After the 2006 elections, CSOs and governmental bodies contributed to the fight against corruption, notwithstanding the difficult climate in which their actions took place, through the drafting of anti-corruption laws and rules. CSOs conducted anti-corruption campaigns resulting in some cases of corruption being sanctioned, such as leaders of public enterprises being sacked and jailed. In some cases, Cabinet ministers were dismissed pending investigation.
A major achievement was the drafting and adoption by CSOs of an Anti-Corruption Action Plan. This strategy included "naming and shaming" and support to whistle-blowers in denouncing corruption, enabling CSOs to play a watchdog role as well as lobbying for the adoption of a good governance national legal framework. The DRC CSOs have always been vocal and this programme has enabled them to contribute to a gradual change in the country's approach to governance.
EISA also supported the government agency, Office Congolaise Pour l'Ethique Professionnelle (OCEP), in charge of developing improved anti-corruption strategies. This support was expressed through consultations and advice to this agency on matters pertaining to corruption in the public and private sectors and supporting them in developing strategies to address corruption.
One of the major achievements during 2010 with respect to strengthening good governance was the adoption of the National Anti-Corruption Strategy, the first of its kind in the country. EISA was one of the key partners along with Deutschen Gesellschaft für Internationale Zusammenarbeit (GIZ), the United Nations Office on Drugs and Crime (UNO DC), and the South African Government. EISA encouraged an open, inclusive and consultative process through workshops with CSOs, experts, review meetings, the involvement of different Government Portfolio ministries, and provided permanent support to Observatoire Congolais de l'Ethique Professionnelle (OCEP) through funding, expert facilitation of interactive meetings, and monitoring the drafting process of the anticorruption strategy.
Some of the CSOs that EISA supported in the process of developing the Anti-Corruption Strategy found that the EISA processes enabled them, through the development of critical engagement and subject related skills, to be able to make submissions to Parliament on four critical laws tabled in Parliament namely: the Judicial Organic law (Projet de loi organique portant Code de l'organisation et des compétences des juridictions de l'ordre judiciaire), the Financial Act (Projet organique de la loi financière), the Law on the Management and Protection of the Environment (Projet de loi -cadre sur la gestion et la protection de l'environnement), and the Law on the Organisation and Functioning of the Education Sector (Projet de loi portant organisation et fonctionnement de l'Enseignement National).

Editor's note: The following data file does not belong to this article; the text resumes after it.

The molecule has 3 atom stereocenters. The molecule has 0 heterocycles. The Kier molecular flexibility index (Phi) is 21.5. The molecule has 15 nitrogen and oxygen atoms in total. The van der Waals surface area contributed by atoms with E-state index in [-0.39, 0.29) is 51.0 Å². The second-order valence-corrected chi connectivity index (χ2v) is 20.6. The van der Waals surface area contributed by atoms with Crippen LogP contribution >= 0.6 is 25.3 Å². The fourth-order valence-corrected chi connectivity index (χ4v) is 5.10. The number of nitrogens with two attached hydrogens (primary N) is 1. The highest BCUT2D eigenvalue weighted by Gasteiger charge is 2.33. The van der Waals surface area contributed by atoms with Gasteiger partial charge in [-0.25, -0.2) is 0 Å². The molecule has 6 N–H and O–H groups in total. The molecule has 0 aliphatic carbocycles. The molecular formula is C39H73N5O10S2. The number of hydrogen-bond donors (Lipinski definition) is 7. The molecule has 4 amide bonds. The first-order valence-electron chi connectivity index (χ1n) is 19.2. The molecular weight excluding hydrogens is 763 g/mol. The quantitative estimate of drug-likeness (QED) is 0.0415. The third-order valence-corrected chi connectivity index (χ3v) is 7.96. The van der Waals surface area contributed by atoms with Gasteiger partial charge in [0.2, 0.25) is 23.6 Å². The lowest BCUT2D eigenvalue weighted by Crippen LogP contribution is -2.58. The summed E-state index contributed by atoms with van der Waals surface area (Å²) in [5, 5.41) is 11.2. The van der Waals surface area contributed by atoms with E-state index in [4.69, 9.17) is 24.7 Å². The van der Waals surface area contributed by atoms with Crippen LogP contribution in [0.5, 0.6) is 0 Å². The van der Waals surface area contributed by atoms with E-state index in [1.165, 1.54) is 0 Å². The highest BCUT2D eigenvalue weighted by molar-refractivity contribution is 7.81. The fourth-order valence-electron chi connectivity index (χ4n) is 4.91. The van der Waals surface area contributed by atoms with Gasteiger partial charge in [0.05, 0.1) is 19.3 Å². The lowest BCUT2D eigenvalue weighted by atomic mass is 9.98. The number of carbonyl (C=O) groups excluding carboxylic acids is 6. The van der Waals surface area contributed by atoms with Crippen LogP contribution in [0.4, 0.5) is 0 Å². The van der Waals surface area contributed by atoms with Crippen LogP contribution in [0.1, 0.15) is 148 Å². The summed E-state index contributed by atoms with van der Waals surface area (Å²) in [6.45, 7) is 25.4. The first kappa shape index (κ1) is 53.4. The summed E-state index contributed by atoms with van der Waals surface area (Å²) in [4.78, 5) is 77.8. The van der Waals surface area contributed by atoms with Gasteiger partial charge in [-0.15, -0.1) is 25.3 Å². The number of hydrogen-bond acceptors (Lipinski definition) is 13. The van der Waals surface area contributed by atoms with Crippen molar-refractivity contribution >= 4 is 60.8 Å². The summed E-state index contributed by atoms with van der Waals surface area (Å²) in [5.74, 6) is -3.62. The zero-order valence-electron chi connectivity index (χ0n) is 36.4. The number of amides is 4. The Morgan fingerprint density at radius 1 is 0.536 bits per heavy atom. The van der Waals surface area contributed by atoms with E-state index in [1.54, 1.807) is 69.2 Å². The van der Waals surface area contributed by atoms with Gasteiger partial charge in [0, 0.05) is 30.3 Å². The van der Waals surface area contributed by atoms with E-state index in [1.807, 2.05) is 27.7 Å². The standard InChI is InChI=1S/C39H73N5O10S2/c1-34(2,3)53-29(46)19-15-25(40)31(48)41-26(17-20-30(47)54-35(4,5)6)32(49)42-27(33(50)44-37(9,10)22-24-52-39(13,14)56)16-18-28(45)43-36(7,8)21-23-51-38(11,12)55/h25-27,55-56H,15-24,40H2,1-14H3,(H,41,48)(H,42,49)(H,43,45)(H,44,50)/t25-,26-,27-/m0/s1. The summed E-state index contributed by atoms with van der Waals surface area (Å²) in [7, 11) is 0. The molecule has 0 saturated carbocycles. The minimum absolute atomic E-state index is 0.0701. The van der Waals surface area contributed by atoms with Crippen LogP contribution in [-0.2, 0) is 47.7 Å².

EISA's work in the provinces on the Anti-Corruption Strategy enabled CSOs to design their own strategic plans for the fight against corruption based on their specific provincial contexts. Following the crafting of their anti-corruption strategies with EISA's facilitation, CSOs in South Kivu and Bandundu were able to highlight the mismanagement and unethical behavior of their respective Governors, leading to their removal from office. This was a major achievement and strengthened and encouraged CSOs to continue their campaigns for greater accountability in governance.
EISA in the DRC was in partnership with other organisations in supporting the fight against corruption. Among EISA 's key partners is the UN Mission (MONUS CO) in Congo, which, with EISA, supported CSOs in the drafting and adoption of the first ever National CSO Charter.